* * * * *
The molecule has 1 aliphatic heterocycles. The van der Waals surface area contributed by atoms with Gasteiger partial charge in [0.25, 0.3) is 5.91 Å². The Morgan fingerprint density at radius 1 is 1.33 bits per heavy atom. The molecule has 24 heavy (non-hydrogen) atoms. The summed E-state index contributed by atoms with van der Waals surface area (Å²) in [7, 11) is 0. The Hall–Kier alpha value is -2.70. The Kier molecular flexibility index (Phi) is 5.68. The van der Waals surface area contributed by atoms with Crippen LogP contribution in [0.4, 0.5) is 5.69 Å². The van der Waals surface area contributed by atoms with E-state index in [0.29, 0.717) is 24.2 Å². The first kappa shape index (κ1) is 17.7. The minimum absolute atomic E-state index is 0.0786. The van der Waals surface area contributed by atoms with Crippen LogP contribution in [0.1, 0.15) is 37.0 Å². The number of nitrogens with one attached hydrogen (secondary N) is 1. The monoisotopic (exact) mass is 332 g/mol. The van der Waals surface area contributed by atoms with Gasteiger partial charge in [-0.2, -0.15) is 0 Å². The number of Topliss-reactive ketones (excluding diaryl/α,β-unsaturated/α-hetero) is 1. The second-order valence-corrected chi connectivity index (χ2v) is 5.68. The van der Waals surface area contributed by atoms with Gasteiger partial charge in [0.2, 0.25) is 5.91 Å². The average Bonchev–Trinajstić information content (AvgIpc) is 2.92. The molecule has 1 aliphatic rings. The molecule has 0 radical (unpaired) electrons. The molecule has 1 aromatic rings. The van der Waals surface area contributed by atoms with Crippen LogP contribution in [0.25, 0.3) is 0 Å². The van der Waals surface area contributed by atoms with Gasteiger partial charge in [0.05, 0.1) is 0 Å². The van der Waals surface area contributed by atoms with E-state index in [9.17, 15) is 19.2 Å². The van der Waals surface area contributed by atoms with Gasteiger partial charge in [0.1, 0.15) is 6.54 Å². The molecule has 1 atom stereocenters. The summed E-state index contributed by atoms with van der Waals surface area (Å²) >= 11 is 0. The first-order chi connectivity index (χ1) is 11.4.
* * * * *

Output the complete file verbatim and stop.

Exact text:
The molecule has 1 aliphatic heterocycles. The van der Waals surface area contributed by atoms with Gasteiger partial charge in [0.25, 0.3) is 5.91 Å². The Morgan fingerprint density at radius 1 is 1.33 bits per heavy atom. The molecule has 24 heavy (non-hydrogen) atoms. The summed E-state index contributed by atoms with van der Waals surface area (Å²) in [7, 11) is 0. The Hall–Kier alpha value is -2.70. The Kier molecular flexibility index (Phi) is 5.68. The van der Waals surface area contributed by atoms with Crippen LogP contribution in [0.4, 0.5) is 5.69 Å². The van der Waals surface area contributed by atoms with E-state index in [0.29, 0.717) is 24.2 Å². The first kappa shape index (κ1) is 17.7. The minimum absolute atomic E-state index is 0.0786. The van der Waals surface area contributed by atoms with Crippen LogP contribution in [0.1, 0.15) is 37.0 Å². The number of nitrogens with one attached hydrogen (secondary N) is 1. The monoisotopic (exact) mass is 332 g/mol. The van der Waals surface area contributed by atoms with Gasteiger partial charge in [-0.2, -0.15) is 0 Å². The number of Topliss-reactive ketones (excluding diaryl/α,β-unsaturated/α-hetero) is 1. The second-order valence-corrected chi connectivity index (χ2v) is 5.68. The van der Waals surface area contributed by atoms with Gasteiger partial charge in [0.2, 0.25) is 5.91 Å². The average Bonchev–Trinajstić information content (AvgIpc) is 2.92. The molecule has 1 aliphatic rings. The molecule has 0 radical (unpaired) electrons. The molecule has 1 aromatic rings. The van der Waals surface area contributed by atoms with Crippen LogP contribution in [0.25, 0.3) is 0 Å². The van der Waals surface area contributed by atoms with Gasteiger partial charge in [0.05, 0.1) is 0 Å². The van der Waals surface area contributed by atoms with E-state index in [9.17, 15) is 19.2 Å². The van der Waals surface area contributed by atoms with Gasteiger partial charge in [0.1, 0.15) is 6.54 Å². The molecule has 1 atom stereocenters. The summed E-state index contributed by atoms with van der Waals surface area (Å²) >= 11 is 0. The first-order chi connectivity index (χ1) is 11.4.